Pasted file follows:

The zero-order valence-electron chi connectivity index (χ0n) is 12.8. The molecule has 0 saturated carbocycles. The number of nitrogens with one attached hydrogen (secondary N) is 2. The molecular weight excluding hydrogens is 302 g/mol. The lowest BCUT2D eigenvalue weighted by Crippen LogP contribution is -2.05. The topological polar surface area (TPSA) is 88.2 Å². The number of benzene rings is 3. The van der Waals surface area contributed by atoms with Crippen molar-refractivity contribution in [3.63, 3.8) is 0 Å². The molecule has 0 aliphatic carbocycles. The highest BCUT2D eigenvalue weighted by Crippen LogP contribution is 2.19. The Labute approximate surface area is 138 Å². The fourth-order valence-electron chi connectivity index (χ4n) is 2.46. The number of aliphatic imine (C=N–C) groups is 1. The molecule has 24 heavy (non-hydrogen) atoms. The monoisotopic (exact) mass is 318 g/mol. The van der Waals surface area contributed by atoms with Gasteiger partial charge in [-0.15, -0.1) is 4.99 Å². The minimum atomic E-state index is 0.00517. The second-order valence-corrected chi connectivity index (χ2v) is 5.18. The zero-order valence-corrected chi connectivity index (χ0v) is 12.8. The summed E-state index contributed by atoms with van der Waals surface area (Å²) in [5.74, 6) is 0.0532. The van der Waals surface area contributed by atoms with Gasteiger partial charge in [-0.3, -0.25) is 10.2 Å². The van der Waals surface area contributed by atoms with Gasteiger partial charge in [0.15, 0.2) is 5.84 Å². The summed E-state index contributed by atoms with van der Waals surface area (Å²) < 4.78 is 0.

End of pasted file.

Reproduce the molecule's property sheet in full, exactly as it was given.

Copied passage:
The zero-order valence-electron chi connectivity index (χ0n) is 12.8. The molecule has 0 saturated carbocycles. The number of nitrogens with one attached hydrogen (secondary N) is 2. The molecular weight excluding hydrogens is 302 g/mol. The lowest BCUT2D eigenvalue weighted by Crippen LogP contribution is -2.05. The topological polar surface area (TPSA) is 88.2 Å². The number of benzene rings is 3. The van der Waals surface area contributed by atoms with Crippen molar-refractivity contribution in [3.63, 3.8) is 0 Å². The molecule has 0 aliphatic carbocycles. The highest BCUT2D eigenvalue weighted by Crippen LogP contribution is 2.19. The Labute approximate surface area is 138 Å². The fourth-order valence-electron chi connectivity index (χ4n) is 2.46. The number of aliphatic imine (C=N–C) groups is 1. The molecule has 24 heavy (non-hydrogen) atoms. The monoisotopic (exact) mass is 318 g/mol. The van der Waals surface area contributed by atoms with Gasteiger partial charge in [-0.15, -0.1) is 4.99 Å². The minimum atomic E-state index is 0.00517. The second-order valence-corrected chi connectivity index (χ2v) is 5.18. The zero-order valence-corrected chi connectivity index (χ0v) is 12.8. The summed E-state index contributed by atoms with van der Waals surface area (Å²) in [5.74, 6) is 0.0532. The van der Waals surface area contributed by atoms with Gasteiger partial charge in [-0.3, -0.25) is 10.2 Å². The van der Waals surface area contributed by atoms with Gasteiger partial charge in [0.15, 0.2) is 5.84 Å². The summed E-state index contributed by atoms with van der Waals surface area (Å²) < 4.78 is 0.